Management of osteoporosis in the aging male: Focus on zoledronic acid
Paul K Piper Jr1, Ugis Gruntmanis1,2
1Division of Endocrinology and Metabolism, University of Texas Southwestern Medical Center, Dallas, TX USA; 2North Texas Veterans Affairs Medical Center, Dallas, TX USA
Abstract: Osteoporosis in the aging male remains an important yet under-recognized and undertreated disease. Current US estimates indicate that over 14 million men have osteoporosis or low bone mass, and men suffer approximately 500,000 osteoporotic fractures each year. Men experience fewer osteoporotic fractures than women but have higher mortality after fracture. Bisphosphonates are potent antiresorptive agents that inhibit osteoclast activity, suppress in vivo markers of bone turnover, increase bone mineral density, decrease fractures, and improve survival in men with osteoporosis. Intravenous zoledronic acid may be a preferable alternative to oral bisphosphonate therapy in patients with cognitive dysfunction, the inability to sit upright, or significant gastrointestinal pathology. Zoledronic acid (Reclast) is approved in the US as an annual 5 mg intravenous infusion to treat osteoporosis in men. The zoledronic acid (Zometa) 4 mg intravenous dose has been studied in the prevention of bone loss associated with androgen deprivation therapy.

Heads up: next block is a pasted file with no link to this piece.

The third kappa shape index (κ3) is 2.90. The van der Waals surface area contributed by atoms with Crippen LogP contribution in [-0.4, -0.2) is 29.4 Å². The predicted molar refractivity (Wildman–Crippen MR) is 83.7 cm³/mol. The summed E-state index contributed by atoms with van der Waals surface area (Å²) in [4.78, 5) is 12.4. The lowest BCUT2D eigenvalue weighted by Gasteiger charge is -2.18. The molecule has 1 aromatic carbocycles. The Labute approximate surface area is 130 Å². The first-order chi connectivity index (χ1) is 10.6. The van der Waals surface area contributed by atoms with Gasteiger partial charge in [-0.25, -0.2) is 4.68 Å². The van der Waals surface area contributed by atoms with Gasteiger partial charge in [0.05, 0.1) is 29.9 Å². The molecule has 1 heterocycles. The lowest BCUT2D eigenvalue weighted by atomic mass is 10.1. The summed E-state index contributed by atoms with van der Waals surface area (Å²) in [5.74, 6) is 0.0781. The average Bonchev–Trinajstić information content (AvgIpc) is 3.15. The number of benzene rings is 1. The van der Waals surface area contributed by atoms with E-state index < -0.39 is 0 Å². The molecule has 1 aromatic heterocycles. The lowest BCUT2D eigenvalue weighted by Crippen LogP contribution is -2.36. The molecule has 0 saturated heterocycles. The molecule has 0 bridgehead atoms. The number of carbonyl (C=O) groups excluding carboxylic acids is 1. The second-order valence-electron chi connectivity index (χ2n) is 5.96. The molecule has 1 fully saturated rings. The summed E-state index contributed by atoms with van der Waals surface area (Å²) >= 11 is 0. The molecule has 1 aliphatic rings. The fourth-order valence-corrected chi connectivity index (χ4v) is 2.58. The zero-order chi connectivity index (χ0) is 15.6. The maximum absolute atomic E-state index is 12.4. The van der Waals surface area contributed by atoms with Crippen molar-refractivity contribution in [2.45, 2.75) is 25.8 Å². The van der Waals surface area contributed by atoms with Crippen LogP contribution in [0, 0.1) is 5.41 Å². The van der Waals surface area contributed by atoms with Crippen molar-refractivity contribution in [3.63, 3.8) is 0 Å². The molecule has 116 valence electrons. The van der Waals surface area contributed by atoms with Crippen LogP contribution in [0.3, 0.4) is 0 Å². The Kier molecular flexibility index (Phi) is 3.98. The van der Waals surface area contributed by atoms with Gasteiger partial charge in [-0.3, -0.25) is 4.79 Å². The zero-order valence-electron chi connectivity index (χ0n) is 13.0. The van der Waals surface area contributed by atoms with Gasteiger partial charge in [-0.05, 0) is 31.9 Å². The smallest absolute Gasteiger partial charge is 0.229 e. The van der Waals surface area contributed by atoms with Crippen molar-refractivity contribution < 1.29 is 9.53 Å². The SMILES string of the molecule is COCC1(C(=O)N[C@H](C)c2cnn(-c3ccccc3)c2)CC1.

Keywords: male osteoporosis, bisphosphonates, zoledronic acid
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